Persuasive videos told by AI

AI Video & Visuals

Several AI leaders have teamed up to create what they call the first transparent deepfake. It looks convincingly real, but is artificially created and labeled as such using new standards.

Important reasons: Many in the field say that concerns about synthetic media are no longer hypothetical, and now is the time to start clearly labeling how content is created or modified.

News promotion: A new synthetic video from Revel ai features a convincing mock-up of AI creator Nina Schick — with her permission.

  • Videos are labeled using Truepic’s commercial technology to identify them as being synthetically produced and from
  • This labeling is based on the latest version of standards from the Content Authenticity Initiative, led by Adobe, and is designed to show how an image or video was created. Adobe uses a similar tool to identify content created using the new Firefly generated AI tools.

what they say: Truepic CEO Jeffrey McGregor told Axios that fears of regulation are among the motivations, so the momentum is centered around the need to label synthetic content.

  • Last week’s letter calling for a moratorium on some AI development also highlighted the urgent need for content verification systems given the widespread adoption of existing AI tools.
  • “I think even in the last two weeks, the conversation has changed,” McGregor said. “People are starting to see this as best practice for implementing responsible AI.”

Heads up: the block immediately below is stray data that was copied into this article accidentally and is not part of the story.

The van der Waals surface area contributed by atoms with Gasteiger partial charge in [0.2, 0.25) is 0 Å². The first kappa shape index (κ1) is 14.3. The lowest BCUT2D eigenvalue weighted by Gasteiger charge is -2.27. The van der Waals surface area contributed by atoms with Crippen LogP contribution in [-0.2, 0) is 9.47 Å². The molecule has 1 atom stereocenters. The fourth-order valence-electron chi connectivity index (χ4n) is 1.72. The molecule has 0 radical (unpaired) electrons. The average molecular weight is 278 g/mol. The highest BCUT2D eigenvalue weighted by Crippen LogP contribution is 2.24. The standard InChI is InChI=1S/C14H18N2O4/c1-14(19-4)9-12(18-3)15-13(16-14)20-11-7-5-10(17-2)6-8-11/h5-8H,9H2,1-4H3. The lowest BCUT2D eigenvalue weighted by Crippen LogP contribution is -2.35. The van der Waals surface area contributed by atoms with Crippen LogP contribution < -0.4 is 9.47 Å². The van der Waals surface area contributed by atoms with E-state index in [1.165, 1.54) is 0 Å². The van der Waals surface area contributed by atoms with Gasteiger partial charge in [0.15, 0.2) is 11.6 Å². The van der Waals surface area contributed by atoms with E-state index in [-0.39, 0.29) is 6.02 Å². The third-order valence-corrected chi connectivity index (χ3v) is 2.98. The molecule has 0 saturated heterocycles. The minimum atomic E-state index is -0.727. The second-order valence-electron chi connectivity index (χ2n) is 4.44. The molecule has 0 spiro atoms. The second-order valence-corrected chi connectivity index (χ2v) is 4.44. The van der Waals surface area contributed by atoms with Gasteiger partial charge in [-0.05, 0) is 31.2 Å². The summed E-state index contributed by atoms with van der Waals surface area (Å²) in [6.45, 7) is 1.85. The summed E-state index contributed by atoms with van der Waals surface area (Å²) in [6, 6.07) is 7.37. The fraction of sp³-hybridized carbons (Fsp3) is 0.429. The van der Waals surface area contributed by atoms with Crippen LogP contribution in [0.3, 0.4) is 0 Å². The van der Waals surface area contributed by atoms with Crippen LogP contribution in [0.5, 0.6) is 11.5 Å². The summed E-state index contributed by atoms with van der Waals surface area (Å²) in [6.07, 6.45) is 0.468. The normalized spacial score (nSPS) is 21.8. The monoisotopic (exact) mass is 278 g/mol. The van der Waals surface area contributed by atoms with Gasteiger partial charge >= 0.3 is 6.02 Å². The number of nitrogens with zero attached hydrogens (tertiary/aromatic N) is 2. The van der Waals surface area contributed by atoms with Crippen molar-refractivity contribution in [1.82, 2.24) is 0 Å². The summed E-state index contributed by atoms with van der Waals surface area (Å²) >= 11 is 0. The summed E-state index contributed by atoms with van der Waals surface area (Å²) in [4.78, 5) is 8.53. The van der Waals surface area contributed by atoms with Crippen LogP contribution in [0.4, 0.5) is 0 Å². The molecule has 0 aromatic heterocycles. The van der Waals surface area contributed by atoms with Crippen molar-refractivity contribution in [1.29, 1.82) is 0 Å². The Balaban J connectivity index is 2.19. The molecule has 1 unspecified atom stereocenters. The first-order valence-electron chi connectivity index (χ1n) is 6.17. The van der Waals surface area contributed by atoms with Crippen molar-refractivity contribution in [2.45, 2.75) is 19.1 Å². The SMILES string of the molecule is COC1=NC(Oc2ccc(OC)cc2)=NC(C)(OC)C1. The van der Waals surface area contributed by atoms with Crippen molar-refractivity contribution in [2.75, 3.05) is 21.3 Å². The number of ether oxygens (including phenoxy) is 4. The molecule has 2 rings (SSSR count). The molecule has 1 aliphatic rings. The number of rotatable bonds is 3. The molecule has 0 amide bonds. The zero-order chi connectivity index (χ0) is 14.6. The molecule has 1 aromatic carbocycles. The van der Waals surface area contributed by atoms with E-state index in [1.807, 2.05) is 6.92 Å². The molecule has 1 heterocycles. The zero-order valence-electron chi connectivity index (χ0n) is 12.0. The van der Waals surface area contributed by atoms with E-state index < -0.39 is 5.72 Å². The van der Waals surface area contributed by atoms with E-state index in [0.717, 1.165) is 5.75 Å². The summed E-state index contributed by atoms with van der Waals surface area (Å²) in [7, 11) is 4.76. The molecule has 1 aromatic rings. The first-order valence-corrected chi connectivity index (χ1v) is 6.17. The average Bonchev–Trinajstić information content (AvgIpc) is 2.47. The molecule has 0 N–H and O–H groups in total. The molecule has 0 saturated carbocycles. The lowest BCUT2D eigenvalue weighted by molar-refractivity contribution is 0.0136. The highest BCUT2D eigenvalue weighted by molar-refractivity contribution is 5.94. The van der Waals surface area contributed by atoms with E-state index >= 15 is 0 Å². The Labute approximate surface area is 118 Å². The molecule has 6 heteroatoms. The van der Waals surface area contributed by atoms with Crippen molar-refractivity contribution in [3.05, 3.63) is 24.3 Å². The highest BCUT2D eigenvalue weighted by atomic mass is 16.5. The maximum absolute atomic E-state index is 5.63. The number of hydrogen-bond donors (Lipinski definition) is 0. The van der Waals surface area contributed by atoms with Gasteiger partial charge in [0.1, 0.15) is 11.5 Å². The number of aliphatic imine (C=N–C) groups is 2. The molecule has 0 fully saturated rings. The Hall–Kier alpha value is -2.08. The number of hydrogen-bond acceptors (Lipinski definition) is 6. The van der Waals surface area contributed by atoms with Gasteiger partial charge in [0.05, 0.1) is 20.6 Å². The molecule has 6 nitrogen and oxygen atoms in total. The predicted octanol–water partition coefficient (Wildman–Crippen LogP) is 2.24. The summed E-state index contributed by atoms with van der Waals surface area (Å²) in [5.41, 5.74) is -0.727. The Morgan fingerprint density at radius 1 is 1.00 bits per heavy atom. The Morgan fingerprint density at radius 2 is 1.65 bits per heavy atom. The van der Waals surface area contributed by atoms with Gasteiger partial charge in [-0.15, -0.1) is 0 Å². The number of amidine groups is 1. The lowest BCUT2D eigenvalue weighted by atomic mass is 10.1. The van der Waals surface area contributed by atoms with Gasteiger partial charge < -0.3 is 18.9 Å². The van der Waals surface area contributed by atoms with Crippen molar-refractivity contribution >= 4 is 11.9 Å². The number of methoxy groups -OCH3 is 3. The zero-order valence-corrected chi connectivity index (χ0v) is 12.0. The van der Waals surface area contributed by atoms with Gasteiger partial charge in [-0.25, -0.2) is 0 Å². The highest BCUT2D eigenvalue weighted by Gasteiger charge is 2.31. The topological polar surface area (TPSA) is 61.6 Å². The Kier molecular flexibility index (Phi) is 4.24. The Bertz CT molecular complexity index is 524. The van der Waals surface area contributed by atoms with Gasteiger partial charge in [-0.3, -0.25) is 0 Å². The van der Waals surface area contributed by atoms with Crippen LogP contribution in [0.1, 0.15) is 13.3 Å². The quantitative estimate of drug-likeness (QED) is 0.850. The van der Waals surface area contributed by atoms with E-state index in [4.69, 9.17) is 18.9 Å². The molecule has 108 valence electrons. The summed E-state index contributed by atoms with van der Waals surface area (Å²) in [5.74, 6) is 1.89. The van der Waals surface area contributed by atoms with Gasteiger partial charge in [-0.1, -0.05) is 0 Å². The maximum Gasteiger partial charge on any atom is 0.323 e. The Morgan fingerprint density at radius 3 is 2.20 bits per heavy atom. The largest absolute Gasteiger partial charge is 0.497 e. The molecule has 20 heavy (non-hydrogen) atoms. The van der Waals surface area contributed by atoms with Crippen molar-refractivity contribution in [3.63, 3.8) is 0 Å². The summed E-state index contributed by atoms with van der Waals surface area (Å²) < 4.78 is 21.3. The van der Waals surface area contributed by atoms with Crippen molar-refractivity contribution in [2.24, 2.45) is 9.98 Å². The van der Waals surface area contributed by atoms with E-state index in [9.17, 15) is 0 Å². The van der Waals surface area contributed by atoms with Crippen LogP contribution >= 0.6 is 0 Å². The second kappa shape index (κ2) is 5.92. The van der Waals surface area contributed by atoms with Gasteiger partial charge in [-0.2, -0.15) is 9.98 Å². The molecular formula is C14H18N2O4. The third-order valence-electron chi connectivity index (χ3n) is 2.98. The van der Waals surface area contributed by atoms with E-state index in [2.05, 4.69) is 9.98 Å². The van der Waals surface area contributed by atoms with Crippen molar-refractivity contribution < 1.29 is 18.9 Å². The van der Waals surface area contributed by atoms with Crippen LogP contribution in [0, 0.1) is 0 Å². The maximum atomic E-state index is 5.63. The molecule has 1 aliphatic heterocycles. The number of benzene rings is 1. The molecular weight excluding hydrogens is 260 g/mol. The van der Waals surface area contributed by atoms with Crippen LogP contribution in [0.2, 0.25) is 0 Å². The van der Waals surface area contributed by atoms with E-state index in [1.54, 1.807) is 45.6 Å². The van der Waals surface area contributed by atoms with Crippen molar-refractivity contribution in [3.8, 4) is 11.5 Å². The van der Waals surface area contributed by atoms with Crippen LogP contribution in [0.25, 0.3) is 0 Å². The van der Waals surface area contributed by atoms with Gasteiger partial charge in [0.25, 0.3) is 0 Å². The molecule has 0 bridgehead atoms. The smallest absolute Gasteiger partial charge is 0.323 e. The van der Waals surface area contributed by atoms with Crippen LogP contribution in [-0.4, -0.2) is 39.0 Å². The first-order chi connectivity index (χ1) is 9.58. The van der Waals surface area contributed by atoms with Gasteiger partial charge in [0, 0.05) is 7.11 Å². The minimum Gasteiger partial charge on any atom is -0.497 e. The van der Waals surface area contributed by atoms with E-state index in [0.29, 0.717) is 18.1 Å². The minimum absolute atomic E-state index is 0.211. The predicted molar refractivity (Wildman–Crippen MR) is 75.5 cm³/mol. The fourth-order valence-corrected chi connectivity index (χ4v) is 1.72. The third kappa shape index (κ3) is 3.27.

yes, but: If most legally captured videos are not labeled, labeling artificially produced content is useless.

  • Most of all, we want to know that genuine content is real, not just acknowledging that some fakes are fake.

McGregor said Labeling synthetic content can help educate consumers and incentivize other good actors, but to minimize the impact of deepfakes, the majority of all content should be transparent. We recognize the need to label

  • Truepic is already in the business of helping media and other organizations create secure pipelines that can be used to prove that images and videos were legally captured and any edits made were made. I’m here.
  • McGregor said the company works with more than 170 organizations, including a pilot with Microsoft to authenticate images from Ukraine.

To the point: The age of deepfakes has arrived, and videos that cannot be proven to be of origin should be viewed with suspicion. “You shouldn’t trust digital video at this point,” McGregor said. “You really shouldn’t.”

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